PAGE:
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A  Proof  That  The  Catholic  Church  Did  Not  Sell  Indulgences

Fr. Mike Schmitz explains indulgences





This You Tube video answers the following questions :

  • What indulgences are?
  • Why we should want them
  • Explains the two consequences of sin
  • How giving indulgences could be misunderstood as “selling”
  • Explains how we can get grace through acts of charity



The Proof is as follows :

The claim that 

“The Catholic Church Sold Indulgences”

is a loaded accusation.  Catholics believe that indulgences confer grace.  And, God is the source of ALL grace.  So, to actually sell grace would mean that God would allow Himself to be manipulated by an evil man who had money to spend.  So, the question behind the accusation is :

Did the Catholic Church ever teach that a person could buy grace?

To which I offer the following proof that the answer is NO !


To simply sell something means that the exchange of money is the sole cause of the thing in question to be transferred from one person to the other.  It is solely the exchange of money regardless of the person's faith and irrespective of their moral disposition toward God that causes the transfer.  If there are other factors such as moral disposition or faith, then it is not selling.


Read more details on :
What Does It Mean to Sell Grace ?

There are two types of punishment that comes with sin. There is the guilt we incur which would result in the eternal separation from God and going to hell. Jesus enables us to avoid that outcome by partaking in the redemptive grace won for us by the life, passion, death and resurrection of Jesus Christ.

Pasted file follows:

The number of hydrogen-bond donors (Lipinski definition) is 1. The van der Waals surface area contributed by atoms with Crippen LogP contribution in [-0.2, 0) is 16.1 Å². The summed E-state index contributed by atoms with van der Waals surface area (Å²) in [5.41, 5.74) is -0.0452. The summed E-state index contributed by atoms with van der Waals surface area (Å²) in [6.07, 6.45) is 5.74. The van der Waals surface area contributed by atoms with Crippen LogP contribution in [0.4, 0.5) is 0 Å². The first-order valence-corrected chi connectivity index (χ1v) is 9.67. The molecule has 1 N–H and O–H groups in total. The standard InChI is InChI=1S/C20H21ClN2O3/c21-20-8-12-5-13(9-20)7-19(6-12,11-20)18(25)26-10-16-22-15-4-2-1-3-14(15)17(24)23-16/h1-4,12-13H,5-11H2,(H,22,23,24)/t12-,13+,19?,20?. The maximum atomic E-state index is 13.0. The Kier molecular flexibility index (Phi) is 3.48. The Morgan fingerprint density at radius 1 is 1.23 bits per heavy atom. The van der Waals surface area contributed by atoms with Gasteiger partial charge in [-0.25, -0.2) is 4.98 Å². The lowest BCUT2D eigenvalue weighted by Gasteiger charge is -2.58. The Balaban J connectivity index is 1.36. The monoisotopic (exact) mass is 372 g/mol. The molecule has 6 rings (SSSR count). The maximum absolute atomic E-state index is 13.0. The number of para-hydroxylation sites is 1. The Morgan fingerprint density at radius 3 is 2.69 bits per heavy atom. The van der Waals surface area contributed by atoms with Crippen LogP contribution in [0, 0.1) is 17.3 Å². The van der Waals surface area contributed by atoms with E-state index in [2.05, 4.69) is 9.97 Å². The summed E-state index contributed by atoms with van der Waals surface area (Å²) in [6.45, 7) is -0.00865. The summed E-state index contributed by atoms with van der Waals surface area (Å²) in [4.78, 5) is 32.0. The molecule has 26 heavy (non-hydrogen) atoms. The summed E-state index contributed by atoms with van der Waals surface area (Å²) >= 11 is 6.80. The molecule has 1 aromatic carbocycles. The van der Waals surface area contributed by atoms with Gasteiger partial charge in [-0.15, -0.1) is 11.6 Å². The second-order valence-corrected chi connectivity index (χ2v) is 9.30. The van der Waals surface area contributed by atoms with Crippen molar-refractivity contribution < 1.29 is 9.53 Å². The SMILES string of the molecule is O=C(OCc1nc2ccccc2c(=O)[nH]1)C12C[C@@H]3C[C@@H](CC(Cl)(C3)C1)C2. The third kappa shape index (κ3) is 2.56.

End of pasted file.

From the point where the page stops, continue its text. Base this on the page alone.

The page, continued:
But, there is a second type of punishment. It is not that God is looking for an opportunity to punish us, but rather because of the very nature of sin it wounds the spiritual goodness that God wishes us to have. By His grace we can not only be forgiven, but also healed of this wound, and spiritual sickness.

Even when King David is told by the prophet Nathan that God has forgiven him for his adultery with Bathsheba and the killing of Uriah, he is told that his son must die. Sin is not just the breaking of “arbitrary rules” of God, it causes a break in the spiritual world.
See 2 Samuel 12:13-14   or    DRB

For example, when might be forgiven for breaking a window, but we are still obligated to replace the window, to repair the wound we caused. By the generous grace of Jesus Christ, He enables us to accomplish that.


Read more on :
Why Would a Person Need Grace, or an Indulgence,
For A Sin Already Forgiven ?

The Bible explains how donations of money for charitable and godly purposes when done with a good heart helps to heal us from this second type of punishment that results from sin.

1 Peter 4:8
“ … love covers a multitude of sins.”

Tobit 12:9
“For almsgiving delivers from death, and it will purge away every sin.”

See  :  
Biblical Injunctions to Use Material Wealth to gain grace

So, we need to ask,
Did Jesus or the Bible teach we can buy grace ?
Can a person, regardless good will and faith in Jesus, obtain grace for a simple exchange and purchase with money ?

The answer is NO !

Even though these particular verses of the Bible above do state that a person’s heart and their faith must humbly be placed under the Lordship of Jesus Christ, the overall context of the whole Bible implies this must done.

Similarly, the context  of the Catholic Church's teaching must be taken into account on how she meant for the indulgences to be administered.  Even the proclamation by Pope Leo X in Martin Luther's day clearly implied a person's heart had to be repentant and reconciled with God.